This year marks the 50th anniversary of the founding of the Peace Corps. As many of you know, it has placed volunteers in 139 countries around the world. For those who are not already familiar with the goals of the Peace Corps I will quote them here:
Peace Corps Goals
1. To help the people of interested countries in meeting their need for trained men and women
2. To help promote a better understanding of Americans on the part of the people served and
3. To help promote a better understanding of other people on the part of Americans.
The celebration in Burkina Faso
To celebrate this anniversary there were special events throughout 2011, with a big celebration on September 24, around the world. Here in Burkina Faso we had a three day “Peace Corps Fair” in an effort to inform people in Burkina about the work volunteers are doing here. On the first day of the fair there were two special events scheduled, the swearing in of a new group of volunteers and the arrival of a group of people who rode on a bike tour of Burkina Faso to raise money to help volunteers fund small projects at their sites.
We arrived bright and early 6:30 AM or so to set up our displays. It was cloudy and we all hoped it would not rain, but it did. As is often the case here, the rain was preceded by a strong wind, full of dust. The wind continued as the rain fell, and the result was that the tents and tables that had been so carefully set up were just about destroyed. Maybe you can get an idea of the damage in the picture below.
As we ran for the building, many of the carefully prepared poster displays got quite wet, and some escaped from people and blew away in the wind. We waited out the rain and tried to dry off things as best we could. Eventually we all went to the auditorium for the swearing-in ceremony.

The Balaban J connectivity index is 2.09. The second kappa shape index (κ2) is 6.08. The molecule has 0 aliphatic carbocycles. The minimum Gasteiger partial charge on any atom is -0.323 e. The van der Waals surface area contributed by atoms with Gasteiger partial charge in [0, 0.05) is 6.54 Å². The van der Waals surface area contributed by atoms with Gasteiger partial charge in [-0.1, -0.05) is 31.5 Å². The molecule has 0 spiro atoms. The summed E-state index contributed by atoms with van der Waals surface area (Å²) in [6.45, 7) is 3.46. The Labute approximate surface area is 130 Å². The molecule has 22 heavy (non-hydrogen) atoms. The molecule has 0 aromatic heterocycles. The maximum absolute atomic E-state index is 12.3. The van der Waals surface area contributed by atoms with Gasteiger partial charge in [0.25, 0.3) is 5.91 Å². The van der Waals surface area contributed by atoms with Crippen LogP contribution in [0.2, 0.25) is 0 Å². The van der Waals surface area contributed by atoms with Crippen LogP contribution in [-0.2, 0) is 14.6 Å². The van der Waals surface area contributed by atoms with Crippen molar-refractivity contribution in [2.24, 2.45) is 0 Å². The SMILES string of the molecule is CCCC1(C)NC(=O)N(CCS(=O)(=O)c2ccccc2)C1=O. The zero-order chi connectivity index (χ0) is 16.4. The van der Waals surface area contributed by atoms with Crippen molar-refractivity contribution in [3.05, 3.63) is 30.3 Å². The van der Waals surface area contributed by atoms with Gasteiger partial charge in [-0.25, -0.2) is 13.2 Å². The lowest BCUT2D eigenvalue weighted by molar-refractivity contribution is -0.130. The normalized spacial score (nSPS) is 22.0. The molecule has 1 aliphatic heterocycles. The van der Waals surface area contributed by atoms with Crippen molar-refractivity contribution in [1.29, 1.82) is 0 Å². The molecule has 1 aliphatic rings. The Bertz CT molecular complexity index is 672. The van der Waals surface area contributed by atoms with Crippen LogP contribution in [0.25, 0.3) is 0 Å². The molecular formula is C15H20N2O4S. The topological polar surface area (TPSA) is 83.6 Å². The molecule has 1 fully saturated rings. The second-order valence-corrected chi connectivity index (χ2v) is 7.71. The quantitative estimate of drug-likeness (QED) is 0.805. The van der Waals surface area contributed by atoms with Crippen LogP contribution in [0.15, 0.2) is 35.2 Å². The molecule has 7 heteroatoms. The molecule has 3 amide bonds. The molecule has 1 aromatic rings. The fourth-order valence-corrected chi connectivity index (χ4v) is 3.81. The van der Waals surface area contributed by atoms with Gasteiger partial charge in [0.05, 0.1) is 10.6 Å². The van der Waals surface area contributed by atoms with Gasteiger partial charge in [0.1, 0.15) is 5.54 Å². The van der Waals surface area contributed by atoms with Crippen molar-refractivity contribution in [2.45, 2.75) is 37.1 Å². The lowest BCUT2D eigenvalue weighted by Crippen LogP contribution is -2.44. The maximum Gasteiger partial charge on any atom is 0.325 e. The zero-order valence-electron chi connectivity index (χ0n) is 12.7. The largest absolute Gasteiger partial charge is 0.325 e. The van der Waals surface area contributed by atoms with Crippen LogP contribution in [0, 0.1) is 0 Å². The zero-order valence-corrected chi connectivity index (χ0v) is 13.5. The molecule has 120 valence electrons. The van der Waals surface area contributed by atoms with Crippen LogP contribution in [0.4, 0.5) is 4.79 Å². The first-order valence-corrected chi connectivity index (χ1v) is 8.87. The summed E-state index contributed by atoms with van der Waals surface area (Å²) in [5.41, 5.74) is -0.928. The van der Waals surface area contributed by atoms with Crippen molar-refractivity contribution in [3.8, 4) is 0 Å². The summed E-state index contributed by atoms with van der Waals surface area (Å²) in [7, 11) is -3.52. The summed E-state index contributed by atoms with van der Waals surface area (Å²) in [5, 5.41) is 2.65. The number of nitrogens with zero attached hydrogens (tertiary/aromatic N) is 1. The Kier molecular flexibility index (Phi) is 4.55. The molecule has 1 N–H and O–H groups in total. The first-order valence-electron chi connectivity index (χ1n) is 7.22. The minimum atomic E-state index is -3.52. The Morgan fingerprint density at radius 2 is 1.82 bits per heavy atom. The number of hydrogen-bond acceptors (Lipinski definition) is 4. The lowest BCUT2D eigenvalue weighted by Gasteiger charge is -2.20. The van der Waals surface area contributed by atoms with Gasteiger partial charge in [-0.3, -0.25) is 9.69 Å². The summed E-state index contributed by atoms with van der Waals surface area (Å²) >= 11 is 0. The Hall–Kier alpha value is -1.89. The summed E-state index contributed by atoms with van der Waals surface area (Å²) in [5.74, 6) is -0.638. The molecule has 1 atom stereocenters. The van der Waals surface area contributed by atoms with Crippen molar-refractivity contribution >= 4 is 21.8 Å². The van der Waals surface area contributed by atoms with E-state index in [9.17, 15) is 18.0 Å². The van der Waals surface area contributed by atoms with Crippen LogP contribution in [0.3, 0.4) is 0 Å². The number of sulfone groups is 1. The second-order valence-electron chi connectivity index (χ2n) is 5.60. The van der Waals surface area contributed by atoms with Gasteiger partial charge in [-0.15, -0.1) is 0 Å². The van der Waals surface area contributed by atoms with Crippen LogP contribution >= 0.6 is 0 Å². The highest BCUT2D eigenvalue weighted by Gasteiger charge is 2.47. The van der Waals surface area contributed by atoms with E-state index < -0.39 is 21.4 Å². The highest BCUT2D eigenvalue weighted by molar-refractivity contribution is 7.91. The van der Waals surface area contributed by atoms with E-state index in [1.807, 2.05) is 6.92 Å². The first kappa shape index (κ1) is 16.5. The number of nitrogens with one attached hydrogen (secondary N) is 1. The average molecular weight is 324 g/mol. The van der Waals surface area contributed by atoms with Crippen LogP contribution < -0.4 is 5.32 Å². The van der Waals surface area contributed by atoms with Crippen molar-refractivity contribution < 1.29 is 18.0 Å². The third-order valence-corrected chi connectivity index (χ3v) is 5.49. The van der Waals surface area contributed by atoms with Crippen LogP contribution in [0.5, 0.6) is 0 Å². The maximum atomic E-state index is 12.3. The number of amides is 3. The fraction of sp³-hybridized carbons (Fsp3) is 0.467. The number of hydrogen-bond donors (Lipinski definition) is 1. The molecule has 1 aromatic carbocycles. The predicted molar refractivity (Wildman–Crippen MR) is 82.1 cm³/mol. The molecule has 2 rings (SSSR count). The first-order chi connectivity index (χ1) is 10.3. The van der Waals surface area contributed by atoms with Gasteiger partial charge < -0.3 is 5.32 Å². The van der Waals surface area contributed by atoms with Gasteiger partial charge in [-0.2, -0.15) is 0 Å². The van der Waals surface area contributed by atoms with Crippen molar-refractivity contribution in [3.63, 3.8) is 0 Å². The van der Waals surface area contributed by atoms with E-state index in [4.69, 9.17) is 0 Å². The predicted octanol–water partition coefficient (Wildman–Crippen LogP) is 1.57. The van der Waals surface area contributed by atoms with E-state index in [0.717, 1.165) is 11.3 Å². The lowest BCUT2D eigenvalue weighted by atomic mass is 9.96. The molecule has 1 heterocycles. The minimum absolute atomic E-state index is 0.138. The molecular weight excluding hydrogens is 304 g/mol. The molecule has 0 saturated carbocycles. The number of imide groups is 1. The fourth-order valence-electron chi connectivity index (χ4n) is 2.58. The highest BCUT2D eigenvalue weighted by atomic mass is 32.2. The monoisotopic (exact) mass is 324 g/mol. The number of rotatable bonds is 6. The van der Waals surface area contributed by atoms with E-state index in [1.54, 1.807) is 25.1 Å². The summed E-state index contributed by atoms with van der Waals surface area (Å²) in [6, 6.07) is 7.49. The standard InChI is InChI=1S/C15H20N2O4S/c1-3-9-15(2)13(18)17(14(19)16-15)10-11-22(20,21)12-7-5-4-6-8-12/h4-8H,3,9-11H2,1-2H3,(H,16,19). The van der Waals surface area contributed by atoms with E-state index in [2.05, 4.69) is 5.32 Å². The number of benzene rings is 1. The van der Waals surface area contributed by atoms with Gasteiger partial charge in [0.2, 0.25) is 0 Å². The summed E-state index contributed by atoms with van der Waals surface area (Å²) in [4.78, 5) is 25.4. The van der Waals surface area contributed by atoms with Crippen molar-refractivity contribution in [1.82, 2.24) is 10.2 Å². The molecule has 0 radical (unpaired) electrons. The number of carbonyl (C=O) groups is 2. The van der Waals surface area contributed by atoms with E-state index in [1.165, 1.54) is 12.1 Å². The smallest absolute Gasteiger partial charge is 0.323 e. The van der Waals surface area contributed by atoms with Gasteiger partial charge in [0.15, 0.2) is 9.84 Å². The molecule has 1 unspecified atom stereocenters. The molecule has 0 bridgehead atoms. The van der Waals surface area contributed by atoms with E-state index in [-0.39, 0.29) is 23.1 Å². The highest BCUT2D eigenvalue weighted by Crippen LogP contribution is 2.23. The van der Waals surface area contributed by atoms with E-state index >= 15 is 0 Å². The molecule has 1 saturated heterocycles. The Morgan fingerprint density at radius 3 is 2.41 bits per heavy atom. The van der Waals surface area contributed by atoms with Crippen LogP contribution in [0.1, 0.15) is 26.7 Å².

There are a few traditional things that happen at these events. One thing they always sdo is to have representatives of the new volunteers, who have been studying local languages for several weeks, say a few (or a lot of) words of greeting in several of the local languages. This volunteer was one of those giving greetings. He is dressed in a traditional chief’s costume because his stage mates had voted him chief of their stage.
Another traditional aspect of the event is cultural entertainment. This time there was a dance troupe and musicians who played the balophone and drums. I am told this particular group dances in the style of a city called Bobo-Dilasi. If you watch the video on http://pcburkina.org/, you get a much better idea of what the dancing was like. (By the way, I am not in the vidio)
Also there are speeches by important people, in this case, the Directorice of the Burkina Faso Peace Corps, the American Ambassador to Burkina, and the Prime Minister of Burkina. The prime minister presented this gift to the Peace Corps to honor this 50th anniversary.
Peace corps presented baskets to the Prime Minister that contained tree seeds, representing the commitment of the Peace Corps to plant 50 trees in each of the 50 towns and villages where volunteers serve, and a million trees over the next 5 years. Trees are an important element in the fight against the desertification of the country.